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Things that Change: Seasons and Our Mental Health

Things that Change: Seasons and Our Mental Health

Oct 10, 2021

By: Dr. Julie Jacobs & Anna King

It’s an incredibly windy October day. In Minnesota, most leaves continue to resiliently hold to their branches given a warm autumn. We all like autumn leaves that gracefully grow and evolve with the seasons, easily adapting to the changing conditions of spring, summer, and fall…

Life calls us to be adaptive and resilient in the same way the seasons shape and ultimately transform leaves. Some people, like myself, tend to struggle in late fall and the winter months with the characteristic low energy and even lower moods provoked by Seasonal Affective Disorder (SAD). Perhaps it’s no accident that Mental Illness Awareness Week, National Depression and Health Screening Month, and World Mental Health Day all occur in October.

While awareness and prioritization of mental health has increased and stigma has decreased over time, mental illness is still widespread. In a recent national survey from HRSA’s Maternal and Child Health Bureau, the rate of U.S. children (ages 3 to 17) with current, diagnosed emotional disorders increased from 8 to 10.2 percent between 2016 and 2020. Significant increases were seen in youth ages 12 to 17 especially in Hispanic and non-Hispanic White children.

Just as it is vital for individuals to be adaptive and resilient, professions must also be able to adapt and change. The COVID-19 pandemic created major challenges for the provision of traditional mental health services. In the blink of an eye, it became unsafe to engage in face-to-face therapy or evaluation, and mental health providers had to adapt seemingly overnight to a new reality. Telehealth instantly became the norm for health care, and mental health was no different. Providers who may never have considered engaging in teletherapy services suddenly had few options; they had to quickly adapt to using videoconferencing or telephone to engage their clients; and clients had to adjust to talking virtually instead of sharing physical space with an empathetic therapist. While there were significant concerns about the effectiveness of remote services, there are now a variety of studies showing that teletherapy can be very effective and many providers are embracing this new way of working with their clients. By embracing the changes and finding ways to adapt and adjust, mental health professionals have illustrated the importance of embracing transformation.

Fortunately, mental health is something we can foster daily. Below are a few strategies I’ve found useful as well as some suggestions from Dr. Jacobs:

  • Ask for help. We don’t have to struggle alone, and help is available. Schedule a check-up, find a counselor, or talk with a trusted friend.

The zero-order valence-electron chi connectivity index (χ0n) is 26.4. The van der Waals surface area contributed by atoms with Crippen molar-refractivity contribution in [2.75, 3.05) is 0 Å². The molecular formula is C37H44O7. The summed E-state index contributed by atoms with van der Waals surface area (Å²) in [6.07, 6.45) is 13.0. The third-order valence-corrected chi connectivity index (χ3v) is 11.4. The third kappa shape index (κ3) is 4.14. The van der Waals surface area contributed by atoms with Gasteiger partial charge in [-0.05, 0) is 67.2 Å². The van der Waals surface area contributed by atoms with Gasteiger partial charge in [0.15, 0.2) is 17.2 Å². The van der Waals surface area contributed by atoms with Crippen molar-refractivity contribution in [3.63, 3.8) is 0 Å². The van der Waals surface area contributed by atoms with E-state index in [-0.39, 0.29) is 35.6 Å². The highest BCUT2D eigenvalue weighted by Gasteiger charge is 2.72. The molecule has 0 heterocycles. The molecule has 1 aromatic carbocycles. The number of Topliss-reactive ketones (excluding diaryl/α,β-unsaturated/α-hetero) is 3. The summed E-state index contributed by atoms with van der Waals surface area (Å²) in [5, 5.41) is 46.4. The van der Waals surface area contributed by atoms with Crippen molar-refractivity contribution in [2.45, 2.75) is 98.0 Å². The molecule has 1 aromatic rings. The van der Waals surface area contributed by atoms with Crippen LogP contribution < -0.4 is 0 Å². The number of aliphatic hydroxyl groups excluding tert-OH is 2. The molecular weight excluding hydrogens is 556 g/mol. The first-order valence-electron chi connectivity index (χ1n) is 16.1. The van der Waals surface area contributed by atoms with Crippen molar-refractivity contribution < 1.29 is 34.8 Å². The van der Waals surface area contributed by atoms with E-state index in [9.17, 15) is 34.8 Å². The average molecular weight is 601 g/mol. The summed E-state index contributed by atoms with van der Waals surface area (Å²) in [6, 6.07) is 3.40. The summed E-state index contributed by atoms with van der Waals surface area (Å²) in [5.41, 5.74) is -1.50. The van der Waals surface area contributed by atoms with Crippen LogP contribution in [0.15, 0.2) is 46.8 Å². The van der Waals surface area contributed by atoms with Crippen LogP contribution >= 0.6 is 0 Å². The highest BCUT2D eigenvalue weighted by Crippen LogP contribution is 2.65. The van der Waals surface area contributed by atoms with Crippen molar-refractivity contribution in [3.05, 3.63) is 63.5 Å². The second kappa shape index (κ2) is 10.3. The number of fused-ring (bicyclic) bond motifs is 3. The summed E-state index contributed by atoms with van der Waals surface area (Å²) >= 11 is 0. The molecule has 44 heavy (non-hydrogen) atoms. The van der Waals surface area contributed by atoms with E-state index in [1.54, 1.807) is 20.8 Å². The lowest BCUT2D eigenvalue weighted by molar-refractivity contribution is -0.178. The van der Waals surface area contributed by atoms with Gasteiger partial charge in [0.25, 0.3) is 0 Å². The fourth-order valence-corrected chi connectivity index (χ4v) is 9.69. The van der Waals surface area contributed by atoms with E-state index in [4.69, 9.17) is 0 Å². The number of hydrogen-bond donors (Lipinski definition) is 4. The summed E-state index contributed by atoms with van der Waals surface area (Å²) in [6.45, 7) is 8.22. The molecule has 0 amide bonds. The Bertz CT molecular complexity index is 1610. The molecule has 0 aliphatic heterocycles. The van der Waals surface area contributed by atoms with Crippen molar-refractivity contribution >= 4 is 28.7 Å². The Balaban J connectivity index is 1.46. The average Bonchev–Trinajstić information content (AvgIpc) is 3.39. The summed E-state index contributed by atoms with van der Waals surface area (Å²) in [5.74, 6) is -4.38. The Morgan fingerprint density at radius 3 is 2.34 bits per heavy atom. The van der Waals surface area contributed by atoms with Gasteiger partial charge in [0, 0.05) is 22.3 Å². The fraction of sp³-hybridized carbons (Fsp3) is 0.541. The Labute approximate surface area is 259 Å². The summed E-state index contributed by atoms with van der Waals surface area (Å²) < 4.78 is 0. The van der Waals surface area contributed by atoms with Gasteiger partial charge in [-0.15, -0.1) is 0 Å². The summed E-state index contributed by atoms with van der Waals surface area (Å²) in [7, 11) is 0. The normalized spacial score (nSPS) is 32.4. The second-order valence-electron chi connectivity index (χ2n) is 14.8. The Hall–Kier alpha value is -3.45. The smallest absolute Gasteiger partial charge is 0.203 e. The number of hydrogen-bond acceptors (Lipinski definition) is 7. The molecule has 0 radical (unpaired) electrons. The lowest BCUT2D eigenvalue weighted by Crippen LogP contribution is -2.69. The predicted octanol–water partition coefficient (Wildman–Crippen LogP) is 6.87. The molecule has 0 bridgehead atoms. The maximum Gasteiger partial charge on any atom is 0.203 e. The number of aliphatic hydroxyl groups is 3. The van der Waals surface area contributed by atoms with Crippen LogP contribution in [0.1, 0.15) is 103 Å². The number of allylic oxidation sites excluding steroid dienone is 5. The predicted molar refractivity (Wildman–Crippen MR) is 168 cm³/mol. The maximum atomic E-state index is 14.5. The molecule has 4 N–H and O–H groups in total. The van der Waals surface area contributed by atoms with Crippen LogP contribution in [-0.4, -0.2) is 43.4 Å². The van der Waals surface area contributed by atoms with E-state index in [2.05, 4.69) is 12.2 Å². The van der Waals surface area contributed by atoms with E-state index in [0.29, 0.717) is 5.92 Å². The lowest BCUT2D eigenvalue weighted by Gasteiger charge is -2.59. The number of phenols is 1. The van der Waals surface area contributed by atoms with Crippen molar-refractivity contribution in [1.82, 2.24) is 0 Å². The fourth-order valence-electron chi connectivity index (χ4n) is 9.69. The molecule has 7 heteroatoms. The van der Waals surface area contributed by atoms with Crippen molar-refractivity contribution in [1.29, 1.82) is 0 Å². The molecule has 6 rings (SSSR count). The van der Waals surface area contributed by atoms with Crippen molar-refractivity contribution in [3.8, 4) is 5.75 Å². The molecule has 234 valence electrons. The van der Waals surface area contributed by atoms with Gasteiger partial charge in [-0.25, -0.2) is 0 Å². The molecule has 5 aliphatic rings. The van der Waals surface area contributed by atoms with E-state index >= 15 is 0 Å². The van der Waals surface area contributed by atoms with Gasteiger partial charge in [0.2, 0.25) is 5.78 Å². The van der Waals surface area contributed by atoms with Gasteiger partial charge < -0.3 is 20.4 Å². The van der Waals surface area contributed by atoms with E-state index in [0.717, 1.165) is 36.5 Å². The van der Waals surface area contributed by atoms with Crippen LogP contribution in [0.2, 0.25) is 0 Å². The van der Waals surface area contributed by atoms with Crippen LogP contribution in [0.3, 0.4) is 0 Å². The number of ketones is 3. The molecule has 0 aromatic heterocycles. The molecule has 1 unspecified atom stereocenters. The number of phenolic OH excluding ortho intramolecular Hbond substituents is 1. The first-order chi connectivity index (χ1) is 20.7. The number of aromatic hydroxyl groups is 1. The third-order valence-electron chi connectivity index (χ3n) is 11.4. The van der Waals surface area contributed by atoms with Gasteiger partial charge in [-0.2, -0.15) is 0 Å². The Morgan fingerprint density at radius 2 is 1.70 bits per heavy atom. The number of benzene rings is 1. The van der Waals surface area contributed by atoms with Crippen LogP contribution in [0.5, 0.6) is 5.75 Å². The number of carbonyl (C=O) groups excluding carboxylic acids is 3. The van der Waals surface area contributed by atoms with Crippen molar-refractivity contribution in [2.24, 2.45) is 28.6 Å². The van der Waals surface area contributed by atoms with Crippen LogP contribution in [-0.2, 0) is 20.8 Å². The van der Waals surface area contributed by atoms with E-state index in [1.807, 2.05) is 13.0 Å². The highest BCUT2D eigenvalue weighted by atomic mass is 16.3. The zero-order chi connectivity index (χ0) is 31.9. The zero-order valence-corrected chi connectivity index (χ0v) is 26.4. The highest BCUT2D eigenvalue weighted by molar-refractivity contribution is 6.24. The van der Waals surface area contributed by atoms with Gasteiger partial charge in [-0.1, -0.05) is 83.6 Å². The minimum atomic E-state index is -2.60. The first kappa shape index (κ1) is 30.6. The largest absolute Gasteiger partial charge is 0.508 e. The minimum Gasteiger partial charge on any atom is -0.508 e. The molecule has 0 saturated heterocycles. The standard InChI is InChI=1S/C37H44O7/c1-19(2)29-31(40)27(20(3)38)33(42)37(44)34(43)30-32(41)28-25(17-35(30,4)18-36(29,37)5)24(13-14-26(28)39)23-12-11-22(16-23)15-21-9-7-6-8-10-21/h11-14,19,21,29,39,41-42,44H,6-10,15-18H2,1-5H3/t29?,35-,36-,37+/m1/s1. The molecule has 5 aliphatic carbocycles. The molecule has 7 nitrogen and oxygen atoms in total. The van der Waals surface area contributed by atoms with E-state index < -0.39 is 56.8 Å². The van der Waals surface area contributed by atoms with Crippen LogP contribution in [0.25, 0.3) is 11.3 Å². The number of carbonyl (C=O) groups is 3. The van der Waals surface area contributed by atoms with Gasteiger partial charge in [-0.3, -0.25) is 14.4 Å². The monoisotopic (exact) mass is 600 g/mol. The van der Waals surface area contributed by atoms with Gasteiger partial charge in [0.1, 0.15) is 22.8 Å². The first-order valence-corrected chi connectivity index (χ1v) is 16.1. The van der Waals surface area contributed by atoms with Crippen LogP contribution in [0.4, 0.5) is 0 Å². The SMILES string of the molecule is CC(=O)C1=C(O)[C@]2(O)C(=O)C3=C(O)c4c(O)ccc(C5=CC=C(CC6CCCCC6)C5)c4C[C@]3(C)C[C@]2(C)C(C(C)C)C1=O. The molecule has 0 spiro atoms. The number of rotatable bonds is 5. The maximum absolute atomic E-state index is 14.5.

• Take inventory of your lifestyle. No amount of counseling or medication can “fix” a lifestyle that is detrimental to your overall health, including your mental health. Eating healthy foods, engaging in physical activity, and getting adequate sleep are essential foundations of self-care. Ask yourself, are the people, activities, and habits in your life health building or health breaking? And, what are some ways you might decrease stress at work and at home?
  • Monitor progress. Strong mental health is something to pursue daily. Take note of any patterns you observe and address mental health declines swiftly.
  • Mind your mindset. Perspective is key to managing mental health. How much gratitude are you expressing daily? To what extent are your beliefs about people, events, or experiences getting in the way of your peace of mind? Counselors that use Cognitive Behavioral Therapy (CBT) and other modalities can help you retrain your brain to think in new, healthier ways.
  • Practice mindfulness and relaxation techniques. Meditation, yoga, and mindful breathing exercises can help you learn to slow down your thinking and your physical reactions to stress, allowing you to create more harmony in your body and your mind.
  • Stay connected. Surround yourself with people who bring you joy, either in-person or virtually. Schedule a video call with an old friend or family members as a way to share stories and reinforce the positive connections in your life.
  • Be your own advocate. When asking for help, sometimes the first source of support is inadequate or unhelpful. Reach out to other health systems, therapists, etc. until you access resources that help you feel better.
  • Love yourself. Love yourself enough to invest in your own well-being. Perhaps take time to engage in small pleasurable activities throughout the day or build mastery in a hobby you enjoy. Whatever you choose, allow yourself time to rest and rejuvenate – and remember, you are worth it.

1. https://mchb.hrsa.gov/sites/default/files/mchb/Data/national-survey-childrens-health-2021-overview-fact-sheet.pdf
2. https://www.apa.org/monitor/2020/07/cover-telepsychology